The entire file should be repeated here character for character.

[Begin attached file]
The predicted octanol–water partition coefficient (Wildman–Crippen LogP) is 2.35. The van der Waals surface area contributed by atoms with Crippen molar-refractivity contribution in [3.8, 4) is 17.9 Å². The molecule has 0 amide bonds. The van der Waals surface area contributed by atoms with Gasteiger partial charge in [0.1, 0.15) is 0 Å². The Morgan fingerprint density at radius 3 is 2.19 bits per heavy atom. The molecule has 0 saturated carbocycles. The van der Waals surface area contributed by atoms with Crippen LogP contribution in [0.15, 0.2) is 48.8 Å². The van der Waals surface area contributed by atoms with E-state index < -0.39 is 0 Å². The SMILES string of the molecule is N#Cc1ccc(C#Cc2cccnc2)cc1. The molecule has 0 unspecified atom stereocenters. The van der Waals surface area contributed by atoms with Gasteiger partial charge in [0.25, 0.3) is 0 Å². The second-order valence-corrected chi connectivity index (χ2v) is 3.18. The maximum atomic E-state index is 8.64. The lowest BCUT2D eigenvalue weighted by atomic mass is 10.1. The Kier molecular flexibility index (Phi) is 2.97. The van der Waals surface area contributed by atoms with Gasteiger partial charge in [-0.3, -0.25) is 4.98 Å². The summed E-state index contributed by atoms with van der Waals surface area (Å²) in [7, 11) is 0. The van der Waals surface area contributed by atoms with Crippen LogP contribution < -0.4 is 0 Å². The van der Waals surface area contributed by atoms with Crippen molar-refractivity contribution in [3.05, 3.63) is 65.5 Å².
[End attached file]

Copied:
The predicted octanol–water partition coefficient (Wildman–Crippen LogP) is 2.35. The van der Waals surface area contributed by atoms with Crippen molar-refractivity contribution in [3.8, 4) is 17.9 Å². The molecule has 0 amide bonds. The van der Waals surface area contributed by atoms with Gasteiger partial charge in [0.1, 0.15) is 0 Å². The Morgan fingerprint density at radius 3 is 2.19 bits per heavy atom. The molecule has 0 saturated carbocycles. The van der Waals surface area contributed by atoms with Crippen LogP contribution in [0.15, 0.2) is 48.8 Å². The van der Waals surface area contributed by atoms with E-state index < -0.39 is 0 Å². The SMILES string of the molecule is N#Cc1ccc(C#Cc2cccnc2)cc1. The molecule has 0 unspecified atom stereocenters. The van der Waals surface area contributed by atoms with Gasteiger partial charge in [0.25, 0.3) is 0 Å². The second-order valence-corrected chi connectivity index (χ2v) is 3.18. The maximum atomic E-state index is 8.64. The lowest BCUT2D eigenvalue weighted by atomic mass is 10.1. The Kier molecular flexibility index (Phi) is 2.97. The van der Waals surface area contributed by atoms with Gasteiger partial charge in [-0.3, -0.25) is 4.98 Å². The summed E-state index contributed by atoms with van der Waals surface area (Å²) in [7, 11) is 0. The van der Waals surface area contributed by atoms with Crippen LogP contribution < -0.4 is 0 Å². The van der Waals surface area contributed by atoms with Crippen molar-refractivity contribution in [3.05, 3.63) is 65.5 Å².